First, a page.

Research in SFB 1313 is structured in four project areas. Project Areas A, B and C are mainly driven by fundamental scientific questions that arise from engineering applications and by the need for thermodynamically based theories, model concepts, mathematical and numerical methods. Project Area D tackles several common challenges that arise from questions posed in Project Area A to Project Area C.
Research in the project areas is complemented by two additional projects: an information infrastructure project and a research service project that serves as an experimental platform (project Z02 - the porous media lab) offer possibities for exchange and support the research projects in their work.
Newly arising scientific questions that are not in the scope of the research projects are addressed in internal projects. Additionally, researchers that work on topics related to the research in SFB 1313 can become associated researchers. Doctoral students, who become associated researchers can take part in all activities of SFB 1313.
Project Area A: Free flow and porous-media flow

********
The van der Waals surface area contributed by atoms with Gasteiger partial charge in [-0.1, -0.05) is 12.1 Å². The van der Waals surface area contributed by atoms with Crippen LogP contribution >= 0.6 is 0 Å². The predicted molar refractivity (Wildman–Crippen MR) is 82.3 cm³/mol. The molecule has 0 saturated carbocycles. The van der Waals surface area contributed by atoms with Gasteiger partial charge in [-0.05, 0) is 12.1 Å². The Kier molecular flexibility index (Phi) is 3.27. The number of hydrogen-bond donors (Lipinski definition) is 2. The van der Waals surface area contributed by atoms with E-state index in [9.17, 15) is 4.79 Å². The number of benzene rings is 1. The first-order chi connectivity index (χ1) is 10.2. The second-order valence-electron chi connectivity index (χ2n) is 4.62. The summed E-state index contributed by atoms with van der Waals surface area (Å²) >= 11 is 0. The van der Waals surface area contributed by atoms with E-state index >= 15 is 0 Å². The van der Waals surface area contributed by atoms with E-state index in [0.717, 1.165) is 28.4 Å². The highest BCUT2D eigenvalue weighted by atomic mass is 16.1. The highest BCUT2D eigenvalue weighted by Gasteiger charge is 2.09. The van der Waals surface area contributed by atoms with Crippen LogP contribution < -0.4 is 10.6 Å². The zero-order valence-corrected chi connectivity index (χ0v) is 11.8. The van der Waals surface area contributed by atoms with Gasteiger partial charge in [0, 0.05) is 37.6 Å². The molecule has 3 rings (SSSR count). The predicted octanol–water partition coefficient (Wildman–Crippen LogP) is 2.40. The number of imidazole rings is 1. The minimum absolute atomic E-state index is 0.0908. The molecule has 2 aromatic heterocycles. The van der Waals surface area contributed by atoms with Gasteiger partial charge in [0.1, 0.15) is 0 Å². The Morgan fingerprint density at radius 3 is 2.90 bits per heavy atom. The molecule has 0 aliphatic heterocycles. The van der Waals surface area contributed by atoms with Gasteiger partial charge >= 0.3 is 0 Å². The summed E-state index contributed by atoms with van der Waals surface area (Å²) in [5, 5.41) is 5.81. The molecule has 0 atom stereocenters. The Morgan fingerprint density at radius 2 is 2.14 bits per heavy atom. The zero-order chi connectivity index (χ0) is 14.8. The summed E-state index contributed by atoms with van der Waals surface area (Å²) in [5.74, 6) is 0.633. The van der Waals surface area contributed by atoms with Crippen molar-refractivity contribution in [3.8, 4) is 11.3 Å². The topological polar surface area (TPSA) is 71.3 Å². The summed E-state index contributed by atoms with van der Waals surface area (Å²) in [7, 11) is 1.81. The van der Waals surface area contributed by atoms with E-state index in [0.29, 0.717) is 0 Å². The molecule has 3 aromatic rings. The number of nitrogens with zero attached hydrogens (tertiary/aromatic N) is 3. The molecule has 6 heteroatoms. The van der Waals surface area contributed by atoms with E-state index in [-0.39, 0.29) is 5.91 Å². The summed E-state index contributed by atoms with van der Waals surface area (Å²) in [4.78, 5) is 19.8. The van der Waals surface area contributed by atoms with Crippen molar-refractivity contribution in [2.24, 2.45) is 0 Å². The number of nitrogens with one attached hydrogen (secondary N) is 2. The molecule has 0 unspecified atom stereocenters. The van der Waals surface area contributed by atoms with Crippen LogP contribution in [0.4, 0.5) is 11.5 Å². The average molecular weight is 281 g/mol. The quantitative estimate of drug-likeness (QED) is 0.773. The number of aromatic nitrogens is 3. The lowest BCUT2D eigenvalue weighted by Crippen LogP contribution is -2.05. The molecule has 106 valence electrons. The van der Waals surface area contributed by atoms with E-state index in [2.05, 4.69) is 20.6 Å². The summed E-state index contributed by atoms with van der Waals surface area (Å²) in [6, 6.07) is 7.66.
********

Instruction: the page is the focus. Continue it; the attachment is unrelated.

Flow and transport processes in domains composed of a porous medium and an adjacent free-flow region appear in a wide range of industrial, bio-medical and environmental applications. Project Area A deals with the complex interface-dependent exchange processes (mass, momentum and energy) that occur in such systems.
Project Area B: Fracture propagation and fluid flow
A reliable description of complex damage and- fracture evolution in fluid-filled porous media is an important challenge in a wide range of applications in science and technology. Application areas cover problems in petroleum and environmental engineering, rock and soil mechanics, and even advanced problems in biomechanics, medical and material science. Project Area B addresses the complex fracture and damage processes that occur in these fluid-filled porous media.
Project Area C: Fluid-solid phase change
Project Area C deals with pore-space alterations due to interacting processes at the interface between the fluid and the solid phase. Work in these project areas involves a coordinated research effort that combines mathematical and computational model development with advanced multi-scale imaging-based experiments.
Project Area D: Benchmarks, computing, and visualization
Project Areas A to C share many conceptual challenges, such as the visualization of both simulation and experimental results, the definition of benchmarks for code and model validation, as well as coupling between different parts of multi-physics and multi-scale simulation environments. These topics are addressed in Project Area D.